The position was established last year to provide civilian oversight in dealing with allegations of police misconduct.
BOULDER, Colo. — In March 2019, the Boulder Police Department approached a college student picking up trash outside his apartment. Officers told Zayd Atkinson he was being detained, even though he had done nothing wrong and showed his student ID when asked.
The officer involved eventually resigned. The case would change the way Boulder handles allegations of police misconduct.
RELATED: Boulder officer resigns following confrontation with student; report says no evidence of racial profiling
Joey Lipari is Boulder’s first independent police monitor, on the job since last July. He works for the city, not the police department.
“The independent police monitor position in Boulder was created as a direct response to the Zayd Atkinson incident,” said Lipari. “I think the role of monitors and oversight practitioners are absolutely critical to our democracy and to the public’s confidence in our democracy. Things go wrong in policing, and we need individuals who are not part of police institutions to be able to identify that and the solutions.”
Lipari said he usually receives around five complaints a month, ranging from people who say they were mistreated by officers to allegations of excessive force. He investigates all of them as an impartial observer.
He was ready Tuesday if protests began after the trial of Derek Chauvin, the former Minneapolis police officer who has now been found guilty of murdering George Floyd. It’s Lipari’s job to be out on the street watching.
“We need people in the community to have a genuine trust for law enforcement so that they can get help when they need it,” said Lipari. “But we can’t paper over the problems and ignore the reasons why communities don’t trust the police.”
It can be hard to see everything at once as a big demonstration is happening. Lipari said it’s important for him to see as much as he can and then go back and watch video or body camera video of everything.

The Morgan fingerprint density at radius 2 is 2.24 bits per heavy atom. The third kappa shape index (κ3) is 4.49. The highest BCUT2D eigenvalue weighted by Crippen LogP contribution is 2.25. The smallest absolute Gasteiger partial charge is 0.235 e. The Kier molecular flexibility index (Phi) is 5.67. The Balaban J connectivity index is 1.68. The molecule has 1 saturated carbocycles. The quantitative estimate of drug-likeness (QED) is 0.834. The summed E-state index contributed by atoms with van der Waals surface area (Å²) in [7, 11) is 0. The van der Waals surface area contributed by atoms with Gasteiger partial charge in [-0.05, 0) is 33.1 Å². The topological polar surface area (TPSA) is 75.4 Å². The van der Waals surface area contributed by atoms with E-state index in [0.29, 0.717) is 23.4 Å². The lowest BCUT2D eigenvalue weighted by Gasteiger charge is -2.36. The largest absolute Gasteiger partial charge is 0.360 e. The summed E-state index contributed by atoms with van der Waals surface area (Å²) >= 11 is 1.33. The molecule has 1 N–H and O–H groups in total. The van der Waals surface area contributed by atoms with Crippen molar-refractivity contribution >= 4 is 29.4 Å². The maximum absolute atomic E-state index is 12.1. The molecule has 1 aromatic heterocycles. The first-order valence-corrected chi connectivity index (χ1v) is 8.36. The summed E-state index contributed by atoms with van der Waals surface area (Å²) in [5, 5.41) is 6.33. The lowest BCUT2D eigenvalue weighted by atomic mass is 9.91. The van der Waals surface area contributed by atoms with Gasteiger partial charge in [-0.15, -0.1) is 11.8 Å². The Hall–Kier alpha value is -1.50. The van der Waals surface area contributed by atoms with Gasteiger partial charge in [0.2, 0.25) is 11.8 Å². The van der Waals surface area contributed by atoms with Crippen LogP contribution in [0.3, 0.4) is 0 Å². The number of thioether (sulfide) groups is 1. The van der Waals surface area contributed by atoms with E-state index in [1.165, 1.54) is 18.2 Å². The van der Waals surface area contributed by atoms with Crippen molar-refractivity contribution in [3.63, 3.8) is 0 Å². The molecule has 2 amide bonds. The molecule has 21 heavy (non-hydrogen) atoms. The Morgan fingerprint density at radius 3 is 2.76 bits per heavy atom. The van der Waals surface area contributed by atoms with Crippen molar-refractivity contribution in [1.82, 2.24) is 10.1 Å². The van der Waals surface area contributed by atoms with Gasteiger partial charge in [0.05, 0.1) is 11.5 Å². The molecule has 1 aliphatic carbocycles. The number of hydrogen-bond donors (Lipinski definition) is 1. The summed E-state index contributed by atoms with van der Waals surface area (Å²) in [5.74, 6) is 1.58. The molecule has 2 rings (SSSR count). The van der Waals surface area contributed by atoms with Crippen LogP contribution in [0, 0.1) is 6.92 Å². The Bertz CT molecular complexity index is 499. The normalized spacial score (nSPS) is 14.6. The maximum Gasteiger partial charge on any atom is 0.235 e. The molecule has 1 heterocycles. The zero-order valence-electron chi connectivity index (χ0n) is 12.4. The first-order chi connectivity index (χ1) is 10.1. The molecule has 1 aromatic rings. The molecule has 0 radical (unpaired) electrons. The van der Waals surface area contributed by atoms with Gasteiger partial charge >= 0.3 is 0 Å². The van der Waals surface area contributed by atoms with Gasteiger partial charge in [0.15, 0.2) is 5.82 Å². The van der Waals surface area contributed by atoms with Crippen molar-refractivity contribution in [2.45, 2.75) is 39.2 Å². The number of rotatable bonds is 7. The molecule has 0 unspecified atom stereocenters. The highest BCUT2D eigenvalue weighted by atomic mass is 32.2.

“You have to position yourself very carefully to be able to see as much as you can,” said Lipari. “If there were any crowd control tactics or force that were deployed, I would want to be able to see exactly what was leading up to that and what was the effect and impact.”
The independent monitor position in Boulder does not have the power to discipline officers, but Lipari can make suggestions. A civilian oversight board was created to also oversee complaints against officers.
Denver also has an independent police monitor, which released a report last year slamming the Denver Police Department for its response to the George Floyd protests. In Aurora, the city manager has called for an independent police monitor position to be created after the death of Elijah McClain, who died days after an encounter with police in 2019. The city already has an independent review board.
In addition to Boulder, Denver and Aurora, the National Association for Civilian Oversight of Law Enforcement said there are several more cities in Colorado with civilian oversight offices.
There is also the Law Enforcement Transparency and Accountability Commission in Colorado Springs, Fort Collins has a Citizens Review Board, and Loveland has a Police Citizen Advisory Committee.
“We’ve seen a clear uptick in communities across the country building efforts to create some sort of police oversight mechanism, whether that’s a monitor, a civilian review board, an inspector general’s office,” said Lipari. “Out of the approximately 18,000 police jurisdictions we have in the United States, we’re at about 200 police oversight agencies. We don’t come anywhere close to covering all of the jurisdictions, and that’s a lot of small police departments in very small towns.”
RELATED: Denver Police Department enacts changes after protest investigation
RELATED: If you see something, say something: Denver police leaders receive training in national peer intervention program
SUGGESTED VIDEOS: Full Episodes of Next with Kyle Clark